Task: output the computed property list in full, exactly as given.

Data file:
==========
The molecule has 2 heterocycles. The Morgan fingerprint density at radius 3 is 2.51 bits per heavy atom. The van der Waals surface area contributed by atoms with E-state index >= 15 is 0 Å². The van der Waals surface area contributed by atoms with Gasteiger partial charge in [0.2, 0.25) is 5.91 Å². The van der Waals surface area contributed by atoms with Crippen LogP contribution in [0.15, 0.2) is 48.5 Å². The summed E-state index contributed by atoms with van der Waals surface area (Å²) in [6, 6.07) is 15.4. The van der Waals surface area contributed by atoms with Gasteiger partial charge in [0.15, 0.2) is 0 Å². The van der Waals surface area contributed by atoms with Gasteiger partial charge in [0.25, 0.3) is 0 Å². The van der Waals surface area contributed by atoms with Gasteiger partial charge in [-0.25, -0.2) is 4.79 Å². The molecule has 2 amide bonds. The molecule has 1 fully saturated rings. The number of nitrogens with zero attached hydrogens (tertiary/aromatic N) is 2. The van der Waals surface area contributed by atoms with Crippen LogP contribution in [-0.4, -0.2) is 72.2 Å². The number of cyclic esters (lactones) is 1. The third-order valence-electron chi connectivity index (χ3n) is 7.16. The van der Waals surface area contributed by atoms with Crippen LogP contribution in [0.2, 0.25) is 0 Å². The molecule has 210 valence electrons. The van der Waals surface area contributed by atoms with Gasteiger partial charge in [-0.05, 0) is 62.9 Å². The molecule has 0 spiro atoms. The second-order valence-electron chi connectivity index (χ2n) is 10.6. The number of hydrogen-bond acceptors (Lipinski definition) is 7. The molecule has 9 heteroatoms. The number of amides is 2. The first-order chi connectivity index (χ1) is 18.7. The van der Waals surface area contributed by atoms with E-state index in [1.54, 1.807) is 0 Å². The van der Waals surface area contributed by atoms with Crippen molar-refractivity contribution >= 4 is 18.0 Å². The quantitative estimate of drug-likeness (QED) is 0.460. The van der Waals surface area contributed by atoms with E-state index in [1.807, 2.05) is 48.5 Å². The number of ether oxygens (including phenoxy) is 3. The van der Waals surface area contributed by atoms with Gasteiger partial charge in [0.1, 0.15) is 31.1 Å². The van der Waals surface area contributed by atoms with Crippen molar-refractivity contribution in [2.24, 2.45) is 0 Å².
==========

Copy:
The molecule has 2 heterocycles. The Morgan fingerprint density at radius 3 is 2.51 bits per heavy atom. The van der Waals surface area contributed by atoms with E-state index >= 15 is 0 Å². The van der Waals surface area contributed by atoms with Gasteiger partial charge in [0.2, 0.25) is 5.91 Å². The van der Waals surface area contributed by atoms with Crippen LogP contribution in [0.15, 0.2) is 48.5 Å². The summed E-state index contributed by atoms with van der Waals surface area (Å²) in [6, 6.07) is 15.4. The van der Waals surface area contributed by atoms with Gasteiger partial charge in [0.15, 0.2) is 0 Å². The van der Waals surface area contributed by atoms with Gasteiger partial charge in [0.25, 0.3) is 0 Å². The van der Waals surface area contributed by atoms with Gasteiger partial charge in [-0.25, -0.2) is 4.79 Å². The molecule has 2 amide bonds. The molecule has 1 fully saturated rings. The number of nitrogens with zero attached hydrogens (tertiary/aromatic N) is 2. The van der Waals surface area contributed by atoms with Crippen LogP contribution in [-0.4, -0.2) is 72.2 Å². The number of cyclic esters (lactones) is 1. The third-order valence-electron chi connectivity index (χ3n) is 7.16. The van der Waals surface area contributed by atoms with Crippen LogP contribution in [0.2, 0.25) is 0 Å². The molecule has 210 valence electrons. The van der Waals surface area contributed by atoms with Gasteiger partial charge in [-0.05, 0) is 62.9 Å². The molecule has 0 spiro atoms. The second-order valence-electron chi connectivity index (χ2n) is 10.6. The number of hydrogen-bond acceptors (Lipinski definition) is 7. The molecule has 9 heteroatoms. The number of amides is 2. The first-order chi connectivity index (χ1) is 18.7. The van der Waals surface area contributed by atoms with E-state index in [1.54, 1.807) is 0 Å². The van der Waals surface area contributed by atoms with Crippen molar-refractivity contribution >= 4 is 18.0 Å². The quantitative estimate of drug-likeness (QED) is 0.460. The van der Waals surface area contributed by atoms with E-state index in [1.807, 2.05) is 48.5 Å². The number of ether oxygens (including phenoxy) is 3. The van der Waals surface area contributed by atoms with Gasteiger partial charge in [0.1, 0.15) is 31.1 Å². The van der Waals surface area contributed by atoms with Crippen molar-refractivity contribution in [2.24, 2.45) is 0 Å².